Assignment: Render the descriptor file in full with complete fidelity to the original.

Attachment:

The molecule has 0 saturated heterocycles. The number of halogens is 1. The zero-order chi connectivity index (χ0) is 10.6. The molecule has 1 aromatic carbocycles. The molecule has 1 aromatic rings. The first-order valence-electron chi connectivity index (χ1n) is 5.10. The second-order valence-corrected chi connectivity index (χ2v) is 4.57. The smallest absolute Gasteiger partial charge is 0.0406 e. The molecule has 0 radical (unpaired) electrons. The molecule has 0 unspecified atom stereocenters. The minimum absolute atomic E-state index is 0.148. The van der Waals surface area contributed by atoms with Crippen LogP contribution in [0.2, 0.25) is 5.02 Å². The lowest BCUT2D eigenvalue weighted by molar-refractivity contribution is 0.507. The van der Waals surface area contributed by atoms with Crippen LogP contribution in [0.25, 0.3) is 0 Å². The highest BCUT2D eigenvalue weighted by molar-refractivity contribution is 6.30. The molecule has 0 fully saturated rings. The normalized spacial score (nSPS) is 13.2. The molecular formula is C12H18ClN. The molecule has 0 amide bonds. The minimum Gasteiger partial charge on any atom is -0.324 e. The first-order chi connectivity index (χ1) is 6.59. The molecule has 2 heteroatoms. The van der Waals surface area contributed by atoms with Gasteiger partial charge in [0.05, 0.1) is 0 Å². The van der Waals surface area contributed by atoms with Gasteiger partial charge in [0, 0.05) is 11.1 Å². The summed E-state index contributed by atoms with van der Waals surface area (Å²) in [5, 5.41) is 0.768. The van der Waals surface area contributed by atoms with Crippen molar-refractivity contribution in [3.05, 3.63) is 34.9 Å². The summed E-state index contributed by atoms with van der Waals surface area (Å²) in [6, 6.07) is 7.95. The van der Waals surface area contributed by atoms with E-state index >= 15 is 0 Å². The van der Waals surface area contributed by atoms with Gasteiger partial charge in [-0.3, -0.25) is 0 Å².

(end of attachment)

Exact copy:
The molecule has 0 saturated heterocycles. The number of halogens is 1. The zero-order chi connectivity index (χ0) is 10.6. The molecule has 1 aromatic carbocycles. The molecule has 1 aromatic rings. The first-order valence-electron chi connectivity index (χ1n) is 5.10. The second-order valence-corrected chi connectivity index (χ2v) is 4.57. The smallest absolute Gasteiger partial charge is 0.0406 e. The molecule has 0 radical (unpaired) electrons. The molecule has 0 unspecified atom stereocenters. The minimum absolute atomic E-state index is 0.148. The van der Waals surface area contributed by atoms with Crippen LogP contribution in [0.2, 0.25) is 5.02 Å². The lowest BCUT2D eigenvalue weighted by molar-refractivity contribution is 0.507. The van der Waals surface area contributed by atoms with Crippen LogP contribution in [0.25, 0.3) is 0 Å². The highest BCUT2D eigenvalue weighted by molar-refractivity contribution is 6.30. The molecule has 0 fully saturated rings. The normalized spacial score (nSPS) is 13.2. The molecular formula is C12H18ClN. The molecule has 0 amide bonds. The minimum Gasteiger partial charge on any atom is -0.324 e. The first-order chi connectivity index (χ1) is 6.59. The molecule has 2 heteroatoms. The van der Waals surface area contributed by atoms with Gasteiger partial charge in [0.05, 0.1) is 0 Å². The van der Waals surface area contributed by atoms with Gasteiger partial charge in [0, 0.05) is 11.1 Å². The summed E-state index contributed by atoms with van der Waals surface area (Å²) in [5, 5.41) is 0.768. The van der Waals surface area contributed by atoms with Crippen molar-refractivity contribution in [3.05, 3.63) is 34.9 Å². The summed E-state index contributed by atoms with van der Waals surface area (Å²) in [6, 6.07) is 7.95. The van der Waals surface area contributed by atoms with E-state index >= 15 is 0 Å². The van der Waals surface area contributed by atoms with Gasteiger partial charge in [-0.3, -0.25) is 0 Å².